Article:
Declining sales taxes, anticipated reductions in state revenue sharing and pension funding, the rearrangement of a state meal program, and a probable rise in the cost of health care may complicate Kenai’s attempts to balance its budget in the coming years, according to Kenai City Manager Rick Koch.
At a Dec. 13 Kenai City Council worksession, Koch asked council members to consider that revenue this year may be $436,563 less than anticipated, and that a “worst case” scenario for funding in 2017 could result a budget deficit of $974,540 for the fiscal year that will start in July 2017.
The revenue shortfall Koch estimates the council may face when budgeting for fiscal year 2018 — from June 2017 to June 2018 — comes mostly from a projected sales tax earnings roughly $375,000 less than expected. The expected shortfall, Koch said, was “not huge, taken in the context of the big numbers,” but still significant. Last fiscal year, Kenai took in $7.25 million in sales tax, according to that year’s budget.
Other factors in Koch’s estimated revenue decline include a $50,000 loss of state funding for the Choice Waiver meals program and an $11,000 loss of lapsed expenditures.
To offset these projected shortfalls, Koch gave council members 15 recommended cuts to planned city spending. These include forgoing purchases of hose and respiratory equipment for the City of Kenai Fire Department, shelving for the library, a mower for the Parks and Recreation Department, a stand-up desk for the Planning and Zoning Department, $20,000 in improvements to the Kenai Recreation Center, $5,000 for city employee appreciation events, $16,000 for outside legal counsel, $40,000 for employee travel and transportation expenses, and $35,000 planned for the design of an outdoor event park. Recommended cuts total $231,268 in savings — not enough to compensate for the $436,563 revenue loss.
Even if council members plan to make all the cuts Koch suggested to offset the projected revenue loss, they would have to start their fiscal 2018 budget by taking $205,295 from city savings to compensate for the remaining lost revenue.
This hit is not severe in itself. Kenai currently has an undesignated fund balance — the accumulated savings from previous years in which revenues exceeded expenses — of about $7 million, from which it can draw to fund deficit budgets. However, Koch’s worst-case funding scenario for fiscal year 2018 would add state funding cuts and likely increased health care liability to the projected losses from sales tax and the meal program.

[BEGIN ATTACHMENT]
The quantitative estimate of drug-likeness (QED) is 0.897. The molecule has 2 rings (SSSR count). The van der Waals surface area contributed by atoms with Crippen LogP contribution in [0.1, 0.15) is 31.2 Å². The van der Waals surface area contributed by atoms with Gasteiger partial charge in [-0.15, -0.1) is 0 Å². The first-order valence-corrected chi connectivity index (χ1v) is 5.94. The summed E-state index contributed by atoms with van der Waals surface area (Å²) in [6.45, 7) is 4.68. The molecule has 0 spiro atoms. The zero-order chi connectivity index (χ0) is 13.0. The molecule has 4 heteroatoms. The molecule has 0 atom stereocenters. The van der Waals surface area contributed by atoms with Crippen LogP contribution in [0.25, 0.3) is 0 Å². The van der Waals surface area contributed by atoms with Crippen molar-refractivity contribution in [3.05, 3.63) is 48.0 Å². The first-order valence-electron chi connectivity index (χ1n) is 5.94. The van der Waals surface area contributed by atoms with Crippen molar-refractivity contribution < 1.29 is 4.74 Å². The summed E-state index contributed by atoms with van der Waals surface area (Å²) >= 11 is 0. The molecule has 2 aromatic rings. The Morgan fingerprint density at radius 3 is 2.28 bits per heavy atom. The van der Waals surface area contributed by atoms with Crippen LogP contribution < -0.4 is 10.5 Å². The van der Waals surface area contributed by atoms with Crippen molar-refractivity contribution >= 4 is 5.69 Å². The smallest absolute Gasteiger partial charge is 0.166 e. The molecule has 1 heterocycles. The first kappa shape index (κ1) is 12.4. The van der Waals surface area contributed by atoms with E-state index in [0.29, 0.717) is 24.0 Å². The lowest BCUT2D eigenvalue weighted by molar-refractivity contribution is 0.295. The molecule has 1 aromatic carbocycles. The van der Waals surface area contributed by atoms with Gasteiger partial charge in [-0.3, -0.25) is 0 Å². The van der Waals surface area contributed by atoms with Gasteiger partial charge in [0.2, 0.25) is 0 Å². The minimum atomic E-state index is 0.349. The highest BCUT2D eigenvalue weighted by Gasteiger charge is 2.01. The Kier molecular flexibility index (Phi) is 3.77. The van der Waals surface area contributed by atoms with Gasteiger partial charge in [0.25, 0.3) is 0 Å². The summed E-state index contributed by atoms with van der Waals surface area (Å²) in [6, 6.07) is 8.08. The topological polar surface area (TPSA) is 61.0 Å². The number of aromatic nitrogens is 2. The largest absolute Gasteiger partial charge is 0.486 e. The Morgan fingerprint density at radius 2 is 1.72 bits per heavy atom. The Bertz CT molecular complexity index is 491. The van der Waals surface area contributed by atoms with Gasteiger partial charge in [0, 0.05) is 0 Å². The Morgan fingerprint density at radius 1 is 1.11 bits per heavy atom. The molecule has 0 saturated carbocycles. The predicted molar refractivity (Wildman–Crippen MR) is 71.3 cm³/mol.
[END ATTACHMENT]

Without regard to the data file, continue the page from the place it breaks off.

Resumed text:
In creating a worst-case budget scenario for that year, Koch added to the potential $205,295 fiscal 2017 deficit from this year’s budget, lost contributions from the state’s revenue-sharing and public employee pension programs — which contributed $277,930 and $281,404 to this year’s budget, respectively — and a 15 percent rise in health care costs, which from this year’s health spending of $1,406,078, would result in an extra expense of $210,911. Altogether, the worst case scenario presents a deficit of just under $1 million.
Municipal revenue sharing, in which the state government contributes money to municipal projects, and Public Employee Retirement System (PERS) pensions, in which the state contributes to the retirement savings of municipal employees hired before July 2006, are two expenses that Alaska legislators attempted to cut from this year’s state budget, which ended up with an approximately $3 billion deficit of its own.
Local government employers contribute 22 percent of the retirement payments for PERS employees, while the employees themselves contribute around 7 percent and the state pays the rest, according to the Alaska Department of Administration Division of Retirement and Benefits. Responsibility for PERS payments have been a long-time matter of dispute between the state and local governments.
In March 2016 Senate Finance Committee co-chairs Senator Pete Kelly (R-Fairbanks) and Anna MacKinnon (R-Eagle River) introduced a bill that would have shifted some of the state’s $6.7 billion unfunded pension liability to municipalities by raising the employer contribution to 26.5 percent by 2018. Koch said this bill, which died in the Senate Finance Committee, would have created an approximately $300,000 expense for Kenai.
A successful cost-cutting bill introduced by Kelly and MacKinnon that month shifted some of the state’s municipal revenue sharing from larger cities to smaller ones. One version of the bill would have taken Kenai’s slice of shared revenue from $435,368 to $221,136, though Koch said the amended version that passed only reduced Kenai’s share by about $100,000.
With the continuing urgency of the state budget deficit, Koch — who opposed both bills — believes this year’s legislators will also seek to cut PERS contributions and Municipal Revenue sharing.
“I think it’s sort of low-hanging fruit again, because folks won’t point at the state legislature and say ‘you’re harming us by doing this,’” Koch said in an interview Friday. “They’ll look at the local government and say ‘you’re harming us by doing this’ if local governments have to either cut services or increase revenue.”
With a $7 million unrestricted fund balance, Koch said Kenai is “very well-prepared, given the fund balance we carry, for this kind of painful exercise if we have to go through it.” Nonetheless, deficit spending is not a long-term solution.
“If we said ‘Gee, we’re going to have a million dollar shortfall for two years, but then we’re going to be OK’ — you’d say ‘Alright, that’s why we have these fund balances,’” Koch said. “But if it’s going to be a million dollars every year, it would be silly to say ‘Let’s start burning through fund balance,’ because in seven years you’d have no money.”
Reach Ben Boettger at firstname.lastname@example.org.